Thursday, February 26, 2009

The Good and Bad of Termites

Is there is such a thing as a ‘good’ termite? This article will reveal the little known good side of these insects, what gets them in our bad books, and how homeowners unwittingly invite termites into their homes.

Most termites are good guys

Termites are the ultimate recyclers.
Over 2000 species of termites can be found between latitude 50°N and 50°S, and more than 90% of these would never consider your home a tasty snack. Some termite species farm their own mushrooms and about half of all termite species actually eat dirt. The rest are miniature wood-digesting ‘machines’ that specialize in recycling of dead trees in forests. A termite first shreds wood with its powerful jaws, and swallows the lot. In its gut, an enzyme-rich soup breaks down the wood fibers and releases energy that the termite uses. The end result is fertile termite poo returned to Mother Nature, and less dead wood lying around that could fuel forest fires.

Termites provide sustenance.

Termites are an important part of the food chain. Ants, birds, geckos, aardvarks and chimps eat them. Some African tribespeople feast on lightly-roasted termites, which have a nutty flavor and are rich in fat. In some parts of Asia, the termite queen is traditionally sought after and eaten live to cure asthma. And a delicious fungus that grows only from mounds of the mushroom-farming termites mentioned above.

Which houses taste good to which termites?

Which termites?
If you are living in the USA, the name of your termite invader is likely
Reticulitermes flavipes, which is the most widely distributed native species. It is a subterranean termite species, building underground nests with galleries that go for hundreds of feet to food (wood). There are also some drywood and dampwood pest termites, which are not covered here. Isopterists (entomologists who are termite experts) and trained pest control people can identify termites by looking at the actual critter or examining its poo. How to know if you have a termite problem? If you see termite wings on your window sills, it’s time to call in the experts. It’s also worth keeping in mind that carpenter ants, carpenter bees or some wood-boring beetle could be the guilty critter and correct identification of the culprit is needed before attempting any pest control method. (And by the way, termites are not ‘white’ ants!).

Houses that are tasty termite treats

To understand what makes a house susceptible to termites, some knowledge of termite basic needs is useful. From a termite’s viewpoint, food (wood), water and warmth are the most tempting things your home can offer. Such conditions could assist survival of a newly mated pair of termites looking for a nuptial chamber to start their own colony, or could support the expansionist tendencies of a resident termite colony. Wood buried in the ground or wood piles on the property are a princely termite banquet that could grow a great many healthy termite colonies. (Think ‘Termite Incubator’). Moist mulch spread thickly around your house foundation rolls out a red carpet leading termites right to your doorstep. Although these termites can feed on wood that is aboveground, e.g., a house, they must maintain contact with the soil (for moisture). So they build shelter tubes using soil, poo, chewed-up wood, and saliva, creating a safe passage as they scurry to their next meal. An unnoticed crack in your foundation could also give termites access to timber joists. Termite invasions like this can go undetected for years because the critters can honeycomb wood while retaining a thin ‘all is well’ wood façade.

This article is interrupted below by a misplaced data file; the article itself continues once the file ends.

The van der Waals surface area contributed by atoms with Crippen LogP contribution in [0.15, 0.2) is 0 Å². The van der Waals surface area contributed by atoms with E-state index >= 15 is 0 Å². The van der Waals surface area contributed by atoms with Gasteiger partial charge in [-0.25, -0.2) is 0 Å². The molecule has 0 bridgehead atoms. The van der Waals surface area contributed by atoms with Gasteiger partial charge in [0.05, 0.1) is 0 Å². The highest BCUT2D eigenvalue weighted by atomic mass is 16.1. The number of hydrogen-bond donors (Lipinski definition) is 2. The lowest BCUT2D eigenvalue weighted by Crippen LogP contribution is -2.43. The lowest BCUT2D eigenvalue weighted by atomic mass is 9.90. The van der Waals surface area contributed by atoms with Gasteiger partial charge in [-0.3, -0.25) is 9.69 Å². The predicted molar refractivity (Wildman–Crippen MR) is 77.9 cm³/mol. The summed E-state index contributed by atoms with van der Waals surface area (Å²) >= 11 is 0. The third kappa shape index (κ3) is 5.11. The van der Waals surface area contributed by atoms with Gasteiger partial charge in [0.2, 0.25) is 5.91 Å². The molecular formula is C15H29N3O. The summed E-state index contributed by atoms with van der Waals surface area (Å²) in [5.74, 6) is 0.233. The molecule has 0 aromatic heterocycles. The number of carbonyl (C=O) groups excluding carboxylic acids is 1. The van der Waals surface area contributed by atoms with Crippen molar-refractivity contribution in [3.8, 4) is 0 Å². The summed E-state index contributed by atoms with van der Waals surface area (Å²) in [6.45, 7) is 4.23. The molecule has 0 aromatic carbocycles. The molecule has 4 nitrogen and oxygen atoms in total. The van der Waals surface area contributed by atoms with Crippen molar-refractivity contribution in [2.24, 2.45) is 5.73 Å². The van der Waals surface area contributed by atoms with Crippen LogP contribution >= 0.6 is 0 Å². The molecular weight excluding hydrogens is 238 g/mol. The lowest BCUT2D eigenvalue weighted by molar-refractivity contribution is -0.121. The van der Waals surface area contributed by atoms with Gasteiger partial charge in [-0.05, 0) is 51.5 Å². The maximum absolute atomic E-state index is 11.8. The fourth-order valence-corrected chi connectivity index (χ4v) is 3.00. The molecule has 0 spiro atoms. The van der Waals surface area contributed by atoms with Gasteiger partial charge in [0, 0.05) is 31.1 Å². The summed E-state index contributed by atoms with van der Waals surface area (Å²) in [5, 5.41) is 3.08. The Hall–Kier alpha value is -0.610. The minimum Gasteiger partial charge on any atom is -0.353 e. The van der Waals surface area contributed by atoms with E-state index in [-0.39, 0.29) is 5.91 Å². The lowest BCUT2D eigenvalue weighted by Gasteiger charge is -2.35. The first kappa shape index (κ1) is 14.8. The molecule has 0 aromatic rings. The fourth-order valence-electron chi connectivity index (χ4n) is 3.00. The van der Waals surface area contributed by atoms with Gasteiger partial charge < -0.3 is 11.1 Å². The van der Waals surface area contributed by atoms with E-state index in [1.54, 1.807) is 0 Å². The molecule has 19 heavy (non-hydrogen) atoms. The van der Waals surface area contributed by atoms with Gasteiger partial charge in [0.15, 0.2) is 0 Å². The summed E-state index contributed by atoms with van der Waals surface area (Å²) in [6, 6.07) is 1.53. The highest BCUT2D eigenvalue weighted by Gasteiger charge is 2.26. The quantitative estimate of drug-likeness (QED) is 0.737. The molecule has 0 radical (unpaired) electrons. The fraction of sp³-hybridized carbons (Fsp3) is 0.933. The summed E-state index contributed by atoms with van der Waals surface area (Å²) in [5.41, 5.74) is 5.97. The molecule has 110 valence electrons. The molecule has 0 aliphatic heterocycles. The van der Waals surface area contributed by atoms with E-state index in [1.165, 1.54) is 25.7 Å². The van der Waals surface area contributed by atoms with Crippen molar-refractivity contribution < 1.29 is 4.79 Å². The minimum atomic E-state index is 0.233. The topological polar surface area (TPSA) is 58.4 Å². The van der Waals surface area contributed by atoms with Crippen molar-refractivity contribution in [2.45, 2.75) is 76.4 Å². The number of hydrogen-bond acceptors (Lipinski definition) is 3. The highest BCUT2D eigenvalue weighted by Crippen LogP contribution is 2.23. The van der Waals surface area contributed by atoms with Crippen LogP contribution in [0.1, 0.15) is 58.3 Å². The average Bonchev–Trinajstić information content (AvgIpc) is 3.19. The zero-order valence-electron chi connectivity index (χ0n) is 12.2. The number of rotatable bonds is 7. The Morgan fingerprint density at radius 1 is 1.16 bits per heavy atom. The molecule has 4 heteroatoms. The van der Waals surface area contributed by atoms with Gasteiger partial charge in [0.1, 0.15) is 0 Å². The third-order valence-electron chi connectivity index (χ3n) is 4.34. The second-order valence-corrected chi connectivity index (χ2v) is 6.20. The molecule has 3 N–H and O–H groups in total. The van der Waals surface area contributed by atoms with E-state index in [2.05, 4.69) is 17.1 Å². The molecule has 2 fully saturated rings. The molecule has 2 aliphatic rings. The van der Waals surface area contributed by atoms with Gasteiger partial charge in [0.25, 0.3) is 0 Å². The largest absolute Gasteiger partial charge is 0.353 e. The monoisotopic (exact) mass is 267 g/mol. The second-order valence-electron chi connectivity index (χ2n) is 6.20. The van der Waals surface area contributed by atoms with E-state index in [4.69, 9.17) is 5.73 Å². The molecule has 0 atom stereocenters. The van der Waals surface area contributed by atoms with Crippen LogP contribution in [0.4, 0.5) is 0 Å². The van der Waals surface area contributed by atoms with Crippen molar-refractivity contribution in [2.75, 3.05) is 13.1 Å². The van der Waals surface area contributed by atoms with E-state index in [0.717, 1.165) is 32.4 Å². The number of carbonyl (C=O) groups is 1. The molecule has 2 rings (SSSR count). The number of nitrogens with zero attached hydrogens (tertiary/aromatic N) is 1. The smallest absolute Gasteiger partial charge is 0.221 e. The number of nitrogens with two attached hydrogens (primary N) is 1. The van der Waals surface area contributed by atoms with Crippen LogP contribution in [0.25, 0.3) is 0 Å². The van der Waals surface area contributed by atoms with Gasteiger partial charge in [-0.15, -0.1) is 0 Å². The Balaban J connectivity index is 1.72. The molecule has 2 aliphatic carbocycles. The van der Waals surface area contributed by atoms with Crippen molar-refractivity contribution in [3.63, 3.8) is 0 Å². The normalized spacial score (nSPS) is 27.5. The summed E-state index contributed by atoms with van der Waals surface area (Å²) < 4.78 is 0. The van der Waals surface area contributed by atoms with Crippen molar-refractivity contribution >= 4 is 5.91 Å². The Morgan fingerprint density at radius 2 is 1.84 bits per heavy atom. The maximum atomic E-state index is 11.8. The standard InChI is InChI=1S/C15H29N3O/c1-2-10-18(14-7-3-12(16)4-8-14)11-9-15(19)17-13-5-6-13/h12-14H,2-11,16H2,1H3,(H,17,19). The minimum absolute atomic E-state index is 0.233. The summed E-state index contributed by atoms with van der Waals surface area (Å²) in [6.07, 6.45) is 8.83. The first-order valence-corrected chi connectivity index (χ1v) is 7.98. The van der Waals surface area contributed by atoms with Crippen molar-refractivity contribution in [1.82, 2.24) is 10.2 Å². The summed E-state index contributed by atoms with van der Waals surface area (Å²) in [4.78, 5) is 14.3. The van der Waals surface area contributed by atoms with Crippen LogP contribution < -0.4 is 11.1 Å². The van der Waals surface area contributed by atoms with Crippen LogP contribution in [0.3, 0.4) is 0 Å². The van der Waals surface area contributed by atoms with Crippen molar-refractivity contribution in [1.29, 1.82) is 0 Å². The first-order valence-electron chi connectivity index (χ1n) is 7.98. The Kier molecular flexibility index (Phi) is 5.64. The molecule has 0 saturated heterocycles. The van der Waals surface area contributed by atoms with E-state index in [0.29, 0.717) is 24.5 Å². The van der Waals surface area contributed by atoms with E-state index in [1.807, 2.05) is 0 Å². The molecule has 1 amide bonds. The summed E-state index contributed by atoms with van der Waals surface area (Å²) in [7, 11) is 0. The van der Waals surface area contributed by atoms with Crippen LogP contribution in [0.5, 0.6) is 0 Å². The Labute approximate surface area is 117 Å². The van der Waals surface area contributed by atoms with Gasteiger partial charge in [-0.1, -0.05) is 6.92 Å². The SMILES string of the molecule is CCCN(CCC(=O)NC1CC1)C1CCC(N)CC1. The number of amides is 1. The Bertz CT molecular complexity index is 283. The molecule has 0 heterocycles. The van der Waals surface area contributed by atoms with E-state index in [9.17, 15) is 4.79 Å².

Don’t panic! (yet)

Having possibly just realized that the horrifying termite swarms around your home may have come from the ‘Termite Incubator’ in your yard… Or that the strange teeny rustling sounds that seemed (implausibly) to resonate from within your walls could be the hundreds of thousands of termites devaluing your real estate… Do not despair. The second scenario would indeed be rare, and while the first scenario is more likely, the bulk of termite swarms quickly end up in the bellies of predators. There are plenty of common-sense measures that informed homeowners can undertake to protect their most important investment, and environmentally-friendly options are increasingly available for eradicating detected pest termites. I'll cover this in another post so keep tuned!

P.S. Hey it would be great if you could click on any ad here and I'll get 1 cent per click, from the advertisers. Thanks!


  1. "very helpful and informational, while staying very interesting" - The National Inquiry into Blogs

  2. Thanks Hubert and 'The National Inquiry into Blogs'! :D


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